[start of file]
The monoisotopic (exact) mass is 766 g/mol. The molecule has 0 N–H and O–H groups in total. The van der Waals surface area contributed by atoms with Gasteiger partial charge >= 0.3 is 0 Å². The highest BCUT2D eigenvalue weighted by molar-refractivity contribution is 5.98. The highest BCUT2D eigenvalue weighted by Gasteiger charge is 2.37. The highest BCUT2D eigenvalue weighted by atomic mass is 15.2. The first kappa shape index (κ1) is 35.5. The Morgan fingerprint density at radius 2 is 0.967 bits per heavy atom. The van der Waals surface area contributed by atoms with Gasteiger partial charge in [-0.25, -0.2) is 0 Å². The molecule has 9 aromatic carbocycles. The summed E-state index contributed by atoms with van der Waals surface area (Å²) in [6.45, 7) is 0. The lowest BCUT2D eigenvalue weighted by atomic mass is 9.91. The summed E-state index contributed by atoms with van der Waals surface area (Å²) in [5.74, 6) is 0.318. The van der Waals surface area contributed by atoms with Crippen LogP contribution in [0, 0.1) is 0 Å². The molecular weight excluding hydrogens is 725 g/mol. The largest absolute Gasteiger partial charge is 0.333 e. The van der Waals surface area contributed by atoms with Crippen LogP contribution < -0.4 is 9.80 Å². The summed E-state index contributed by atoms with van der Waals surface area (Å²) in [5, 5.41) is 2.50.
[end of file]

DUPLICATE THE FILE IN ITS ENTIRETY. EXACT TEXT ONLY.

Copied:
The monoisotopic (exact) mass is 766 g/mol. The molecule has 0 N–H and O–H groups in total. The van der Waals surface area contributed by atoms with Gasteiger partial charge >= 0.3 is 0 Å². The highest BCUT2D eigenvalue weighted by molar-refractivity contribution is 5.98. The highest BCUT2D eigenvalue weighted by Gasteiger charge is 2.37. The highest BCUT2D eigenvalue weighted by atomic mass is 15.2. The first kappa shape index (κ1) is 35.5. The Morgan fingerprint density at radius 2 is 0.967 bits per heavy atom. The van der Waals surface area contributed by atoms with Gasteiger partial charge in [-0.25, -0.2) is 0 Å². The molecule has 9 aromatic carbocycles. The summed E-state index contributed by atoms with van der Waals surface area (Å²) in [6.45, 7) is 0. The lowest BCUT2D eigenvalue weighted by atomic mass is 9.91. The summed E-state index contributed by atoms with van der Waals surface area (Å²) in [5.74, 6) is 0.318. The van der Waals surface area contributed by atoms with Crippen LogP contribution in [0, 0.1) is 0 Å². The molecular weight excluding hydrogens is 725 g/mol. The largest absolute Gasteiger partial charge is 0.333 e. The van der Waals surface area contributed by atoms with Crippen LogP contribution < -0.4 is 9.80 Å². The summed E-state index contributed by atoms with van der Waals surface area (Å²) in [5, 5.41) is 2.50.